Ben Mandel, Northeast Regional Director for CALSTART, reiterated that while the TCI is imperative, we also need an all-hands-on-deck approach. A clean fuels standard would establish a declining standard for the carbon from fuels used in the state. It would create revenue to reinvest in the public transportation system and the development of low carbon fuels. He said that clean fuel standard bills have bipartisan support in the State Assembly and Senate. Mandle suggested using incentives to reduce payback periods for investing in an electric fleet in order to get more clean-fuel vehicles on the road. To handle areas without access to mass transit, he suggested enhancing first and last mile connections such as e-bikes and e-scooters, reducing the need for single-person car trips.

Porie Saikia-Eapen, Director of Environmental Sustainability and Compliance at the Metropolitan Transportation Authority, discussed the agency’s long term goals for fleet electrification, including plans to convert the entire 6000-strong bus fleet to run on electricity by 2040. This process has already begun through the purchase of 15 electric buses and plans to order 500 more in the 2024 capital plan. She mentioned that the MTA has 2000 miles of track, covers 5000 square miles of territory, and moved an average of 9,000,000 people per day prior to the pandemic. The agency keeps 17,000,000 tons of GHG emissions out of the air annually by reducing the number of cars on the road, she said. It is currently looking to make a 10-year agreement with energy developers to install solar panels on bus depot roofs to send power to the grid. A similar program already exists with panels on the roof of the Stillwood Avenue subway terminal that power the station. Saikia-Eapen also mentioned that the agency exceeded its 2010-2020 goal of reducing energy consumption of spaces greater than 20,000 square feet by 20%. Additionally, the MTA is currently researching biodiesel as a possible fuel source. Finally, the agency is committed to reporting emissions on an annual basis to the climate registry and to meeting the science-based targets of the Paris Climate Agreement.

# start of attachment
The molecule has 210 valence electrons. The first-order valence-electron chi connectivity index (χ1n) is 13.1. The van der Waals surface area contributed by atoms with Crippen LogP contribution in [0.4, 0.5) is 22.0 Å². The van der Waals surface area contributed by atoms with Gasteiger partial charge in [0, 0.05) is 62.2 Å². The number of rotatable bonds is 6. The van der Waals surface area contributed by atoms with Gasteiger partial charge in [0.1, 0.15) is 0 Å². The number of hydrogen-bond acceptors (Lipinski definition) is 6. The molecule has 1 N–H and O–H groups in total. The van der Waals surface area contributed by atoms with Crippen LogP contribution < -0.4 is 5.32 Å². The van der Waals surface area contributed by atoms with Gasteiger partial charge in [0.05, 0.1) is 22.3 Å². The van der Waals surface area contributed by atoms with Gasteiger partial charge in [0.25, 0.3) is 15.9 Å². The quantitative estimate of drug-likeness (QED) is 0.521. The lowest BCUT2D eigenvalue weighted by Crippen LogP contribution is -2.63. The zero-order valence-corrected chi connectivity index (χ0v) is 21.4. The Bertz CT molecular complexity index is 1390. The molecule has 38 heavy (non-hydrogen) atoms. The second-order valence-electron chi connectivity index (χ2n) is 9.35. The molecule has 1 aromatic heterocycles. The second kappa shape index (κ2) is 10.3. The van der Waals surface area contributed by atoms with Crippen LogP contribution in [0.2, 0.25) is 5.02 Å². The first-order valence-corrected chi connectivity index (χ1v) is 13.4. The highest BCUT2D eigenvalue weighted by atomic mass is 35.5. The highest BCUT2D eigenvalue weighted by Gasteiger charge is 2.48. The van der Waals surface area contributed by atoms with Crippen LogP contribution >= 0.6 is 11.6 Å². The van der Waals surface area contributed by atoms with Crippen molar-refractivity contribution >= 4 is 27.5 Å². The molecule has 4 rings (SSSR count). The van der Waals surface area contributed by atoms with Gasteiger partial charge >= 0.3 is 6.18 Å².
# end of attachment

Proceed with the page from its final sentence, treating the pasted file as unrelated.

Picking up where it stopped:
Kerena Tayloe is the Director of Federal Legislative Affairs at WE ACT for Environmental Justice. During the roundtable, she expressed some of the concerns about TCI, including that many of these policies were created without input from environmental justice communities. Tayloe also criticized the Trump Administration’s rollbacks of CAFE standards. She opposes market-based approaches to reducing emissions, which she feels are ineffectual. She supports the adoption of electric buses, and mentioned that an increase in the price of gas would only increase the burden on already-burdened people.

Floyd Vergara is the leader of the West Coast Office for the National Biodiesel Board. He discussed the clean fuels standard, which he said decarbonizes the transportation fuel pool, improves air quality, reduces dependency on fossil-fuels, incentivizes investment in new industries, and creates jobs. The CFS incentivizes alternative fuels such as biodiesel, which has created an estimated 38,000 jobs. Vergara said that the CFS in California has not had an adverse impact on prices at the pump. He says we often focus on the magnitude of emission reductions but ignore how long it would take to achieve these goals. Biodiesel can be implemented right now since it is compatible with existing engines and would significantly reduce the amount of greenhouse gas emissions from trucks. Electrification makes sense for light-duty vehicles, but for heavy-duty vehicles, biofuels will play an important role, said Vergara.